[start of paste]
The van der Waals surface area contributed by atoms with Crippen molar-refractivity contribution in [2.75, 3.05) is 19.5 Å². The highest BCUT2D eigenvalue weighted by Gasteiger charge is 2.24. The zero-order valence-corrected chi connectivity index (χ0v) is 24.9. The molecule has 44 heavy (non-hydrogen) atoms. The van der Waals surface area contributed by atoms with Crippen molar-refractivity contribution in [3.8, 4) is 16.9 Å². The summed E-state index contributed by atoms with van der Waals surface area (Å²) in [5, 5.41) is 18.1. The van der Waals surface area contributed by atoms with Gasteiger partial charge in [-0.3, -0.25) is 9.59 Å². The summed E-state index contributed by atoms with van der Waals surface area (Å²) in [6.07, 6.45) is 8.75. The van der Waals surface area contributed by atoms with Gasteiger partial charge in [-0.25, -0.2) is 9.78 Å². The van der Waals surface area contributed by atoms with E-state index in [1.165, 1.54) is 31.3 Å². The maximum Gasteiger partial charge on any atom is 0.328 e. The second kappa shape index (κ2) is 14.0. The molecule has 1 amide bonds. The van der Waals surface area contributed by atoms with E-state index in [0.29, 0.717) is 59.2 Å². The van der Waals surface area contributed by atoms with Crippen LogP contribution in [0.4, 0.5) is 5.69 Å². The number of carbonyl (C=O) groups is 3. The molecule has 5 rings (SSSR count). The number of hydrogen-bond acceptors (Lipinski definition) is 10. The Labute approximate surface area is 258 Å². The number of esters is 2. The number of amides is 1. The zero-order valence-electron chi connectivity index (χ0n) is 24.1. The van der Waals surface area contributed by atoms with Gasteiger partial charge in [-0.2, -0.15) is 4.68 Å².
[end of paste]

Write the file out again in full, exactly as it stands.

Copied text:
The van der Waals surface area contributed by atoms with Crippen molar-refractivity contribution in [2.75, 3.05) is 19.5 Å². The highest BCUT2D eigenvalue weighted by Gasteiger charge is 2.24. The zero-order valence-corrected chi connectivity index (χ0v) is 24.9. The molecule has 44 heavy (non-hydrogen) atoms. The van der Waals surface area contributed by atoms with Crippen molar-refractivity contribution in [3.8, 4) is 16.9 Å². The summed E-state index contributed by atoms with van der Waals surface area (Å²) in [5, 5.41) is 18.1. The van der Waals surface area contributed by atoms with Gasteiger partial charge in [-0.3, -0.25) is 9.59 Å². The summed E-state index contributed by atoms with van der Waals surface area (Å²) in [6.07, 6.45) is 8.75. The van der Waals surface area contributed by atoms with Gasteiger partial charge in [-0.25, -0.2) is 9.78 Å². The van der Waals surface area contributed by atoms with E-state index in [1.165, 1.54) is 31.3 Å². The maximum Gasteiger partial charge on any atom is 0.328 e. The second kappa shape index (κ2) is 14.0. The molecule has 1 amide bonds. The van der Waals surface area contributed by atoms with E-state index in [0.29, 0.717) is 59.2 Å². The van der Waals surface area contributed by atoms with Crippen LogP contribution in [0.4, 0.5) is 5.69 Å². The number of carbonyl (C=O) groups is 3. The molecule has 5 rings (SSSR count). The number of hydrogen-bond acceptors (Lipinski definition) is 10. The Labute approximate surface area is 258 Å². The number of esters is 2. The number of amides is 1. The zero-order valence-electron chi connectivity index (χ0n) is 24.1. The van der Waals surface area contributed by atoms with Gasteiger partial charge in [-0.2, -0.15) is 4.68 Å².